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BMC Crossmachine CXA01 review

11 Dec 2017

Strikes a good balance between race-ready performance touches and all-round versatility

Cyclist Rating: 

BMC claims this machine is ideal not only for cyclocross racing, but also for gravel riding and ‘adventuring the road unknown’.

This does admittedly reduce its focus on pure cross racing, but at the same time offers a wider range of use beyond every second Sunday between now and next February.

Whether it has what we need for competition use remains to be seen…


The BMC’s alloy frame is triple-butted in order to keep the tubes light where they can be, but strong at their junctions.

Like many of the Swiss firm’s road bikes, the Crossmachine is designed along the concept of ‘tuned compliance’.

In simple terms, this means it’s designed to provide vertical flex in areas such as the fork tips, top tube, seatpost and seatstays. This is especially evident in the way the thin stays curve noticeably.

An oversized down tube, head tube and chainstays provide lateral stiffness to ensure maximum power transfer and responsive handling.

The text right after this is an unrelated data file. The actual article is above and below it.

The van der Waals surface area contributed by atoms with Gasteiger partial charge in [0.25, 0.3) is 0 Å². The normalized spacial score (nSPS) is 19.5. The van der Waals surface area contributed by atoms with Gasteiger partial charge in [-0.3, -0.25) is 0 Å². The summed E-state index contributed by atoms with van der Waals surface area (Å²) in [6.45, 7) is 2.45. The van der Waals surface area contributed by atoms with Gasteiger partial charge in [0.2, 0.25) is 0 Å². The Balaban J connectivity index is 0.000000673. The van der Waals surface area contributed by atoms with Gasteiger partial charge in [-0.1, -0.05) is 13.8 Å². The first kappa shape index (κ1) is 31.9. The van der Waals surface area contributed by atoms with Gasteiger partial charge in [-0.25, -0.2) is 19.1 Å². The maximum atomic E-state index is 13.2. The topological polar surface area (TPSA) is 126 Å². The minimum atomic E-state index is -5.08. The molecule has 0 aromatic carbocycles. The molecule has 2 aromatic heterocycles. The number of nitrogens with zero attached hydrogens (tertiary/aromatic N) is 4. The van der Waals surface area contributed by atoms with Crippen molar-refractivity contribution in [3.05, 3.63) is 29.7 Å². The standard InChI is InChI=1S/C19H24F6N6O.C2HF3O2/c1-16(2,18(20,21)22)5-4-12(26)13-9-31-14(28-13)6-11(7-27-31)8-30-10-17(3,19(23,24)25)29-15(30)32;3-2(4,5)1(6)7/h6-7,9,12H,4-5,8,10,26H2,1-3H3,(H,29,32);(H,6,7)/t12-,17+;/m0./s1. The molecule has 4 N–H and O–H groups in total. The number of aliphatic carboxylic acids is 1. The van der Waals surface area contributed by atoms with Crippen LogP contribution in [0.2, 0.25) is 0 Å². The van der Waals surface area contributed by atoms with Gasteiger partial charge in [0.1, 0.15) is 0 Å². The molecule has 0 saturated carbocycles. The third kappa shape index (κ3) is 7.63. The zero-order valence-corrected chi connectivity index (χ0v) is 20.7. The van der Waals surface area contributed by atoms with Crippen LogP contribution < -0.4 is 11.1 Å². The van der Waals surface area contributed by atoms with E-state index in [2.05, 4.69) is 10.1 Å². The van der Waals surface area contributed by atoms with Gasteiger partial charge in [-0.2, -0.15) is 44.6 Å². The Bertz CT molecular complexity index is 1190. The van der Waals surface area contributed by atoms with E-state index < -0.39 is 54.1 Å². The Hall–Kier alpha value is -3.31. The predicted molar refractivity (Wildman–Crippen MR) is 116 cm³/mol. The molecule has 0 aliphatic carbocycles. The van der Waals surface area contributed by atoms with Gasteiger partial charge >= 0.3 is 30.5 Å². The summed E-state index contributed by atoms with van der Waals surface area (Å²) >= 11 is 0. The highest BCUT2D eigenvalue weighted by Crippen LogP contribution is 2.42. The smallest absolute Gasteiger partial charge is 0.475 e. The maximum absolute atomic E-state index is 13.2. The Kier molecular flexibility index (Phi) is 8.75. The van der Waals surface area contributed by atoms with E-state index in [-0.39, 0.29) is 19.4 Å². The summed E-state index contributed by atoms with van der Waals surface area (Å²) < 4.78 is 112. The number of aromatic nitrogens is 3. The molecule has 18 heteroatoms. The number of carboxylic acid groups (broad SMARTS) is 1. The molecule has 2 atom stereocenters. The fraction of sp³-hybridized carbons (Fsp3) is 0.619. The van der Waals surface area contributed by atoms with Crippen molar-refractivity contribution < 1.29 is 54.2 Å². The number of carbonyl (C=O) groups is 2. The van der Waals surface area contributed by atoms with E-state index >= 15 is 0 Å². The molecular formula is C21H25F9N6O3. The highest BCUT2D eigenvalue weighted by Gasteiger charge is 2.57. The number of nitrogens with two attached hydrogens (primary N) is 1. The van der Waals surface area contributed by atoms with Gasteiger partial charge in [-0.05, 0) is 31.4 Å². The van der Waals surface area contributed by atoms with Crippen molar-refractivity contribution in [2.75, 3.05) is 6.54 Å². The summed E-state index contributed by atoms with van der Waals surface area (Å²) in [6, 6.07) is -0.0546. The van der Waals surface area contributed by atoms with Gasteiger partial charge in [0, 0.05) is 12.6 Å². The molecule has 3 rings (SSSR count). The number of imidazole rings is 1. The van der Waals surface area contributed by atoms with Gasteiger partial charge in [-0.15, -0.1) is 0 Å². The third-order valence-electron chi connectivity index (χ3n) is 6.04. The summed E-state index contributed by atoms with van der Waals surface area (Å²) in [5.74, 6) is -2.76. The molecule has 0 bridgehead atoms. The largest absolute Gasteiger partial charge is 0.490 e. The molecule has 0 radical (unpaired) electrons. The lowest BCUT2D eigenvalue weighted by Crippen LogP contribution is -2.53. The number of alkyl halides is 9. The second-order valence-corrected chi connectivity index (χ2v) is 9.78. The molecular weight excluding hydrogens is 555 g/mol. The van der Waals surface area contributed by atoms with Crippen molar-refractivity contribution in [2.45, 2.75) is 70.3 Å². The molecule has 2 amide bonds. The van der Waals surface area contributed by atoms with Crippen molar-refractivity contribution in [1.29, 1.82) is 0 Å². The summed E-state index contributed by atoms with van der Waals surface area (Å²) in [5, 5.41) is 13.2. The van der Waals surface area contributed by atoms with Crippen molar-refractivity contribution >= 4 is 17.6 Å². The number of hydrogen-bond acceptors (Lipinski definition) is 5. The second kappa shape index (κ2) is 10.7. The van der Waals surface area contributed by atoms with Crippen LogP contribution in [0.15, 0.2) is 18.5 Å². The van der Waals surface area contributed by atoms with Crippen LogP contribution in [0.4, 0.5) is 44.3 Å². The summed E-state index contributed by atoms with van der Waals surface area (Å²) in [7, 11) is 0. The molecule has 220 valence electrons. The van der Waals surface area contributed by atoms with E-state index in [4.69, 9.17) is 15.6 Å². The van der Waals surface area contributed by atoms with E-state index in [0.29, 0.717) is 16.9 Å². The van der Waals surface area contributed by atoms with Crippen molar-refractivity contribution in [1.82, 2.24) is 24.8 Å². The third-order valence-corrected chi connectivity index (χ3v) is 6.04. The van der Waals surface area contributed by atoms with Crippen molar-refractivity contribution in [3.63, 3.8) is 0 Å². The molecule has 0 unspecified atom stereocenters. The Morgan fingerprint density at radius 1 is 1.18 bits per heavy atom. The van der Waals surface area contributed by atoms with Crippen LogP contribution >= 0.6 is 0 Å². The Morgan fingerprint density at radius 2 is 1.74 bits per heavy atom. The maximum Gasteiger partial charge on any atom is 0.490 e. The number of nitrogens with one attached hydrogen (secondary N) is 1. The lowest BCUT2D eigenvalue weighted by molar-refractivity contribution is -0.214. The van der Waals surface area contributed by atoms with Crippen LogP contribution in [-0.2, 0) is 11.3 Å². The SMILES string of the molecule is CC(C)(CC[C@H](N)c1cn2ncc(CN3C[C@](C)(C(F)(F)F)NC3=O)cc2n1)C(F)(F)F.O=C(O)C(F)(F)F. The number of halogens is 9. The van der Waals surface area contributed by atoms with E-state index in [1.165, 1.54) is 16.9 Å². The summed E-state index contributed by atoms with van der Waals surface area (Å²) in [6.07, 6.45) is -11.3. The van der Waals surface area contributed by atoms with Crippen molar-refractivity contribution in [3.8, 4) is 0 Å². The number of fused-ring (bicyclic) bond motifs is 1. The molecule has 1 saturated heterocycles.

One nod to versatility is the inclusion of mounts for racks and mudguards. The front and rear brake cables are routed through the fork and down tube respectively, while the exposed rear mech cable is, somewhat surprisingly, routed along the underside of the down tube, putting it right in the line of fire of whatever the terrain throws at it.

The combination of a 71.3° head angle and sub-1000mm wheelbase makes for a bike with direct steering characteristics.


The Crossmachine’s moving parts come almost exclusively from Sram’s Rival groupset – sitting in the same position of Sram’s groupset hierarchy as 105 does in Shimano’s.

A single, 40-tooth Rival chainring is matched to a slightly lower spec Sram Apex cassette with an 11-speed range of 11-42.

The rear mech is Rival equipment, as is the single shifter, which uses Sram’s DoubleTap system – one click selects a harder gear, while a full push of the paddle moves up the cassette. Sram’s Rival HRD-A1 hydro disc brakes complete the picture.

Finishing kit

BMC’s own-brand kit equips the Crossmachine, with 420mm width alloy handlebars attached to a 100mm alloy stem at the cockpit end.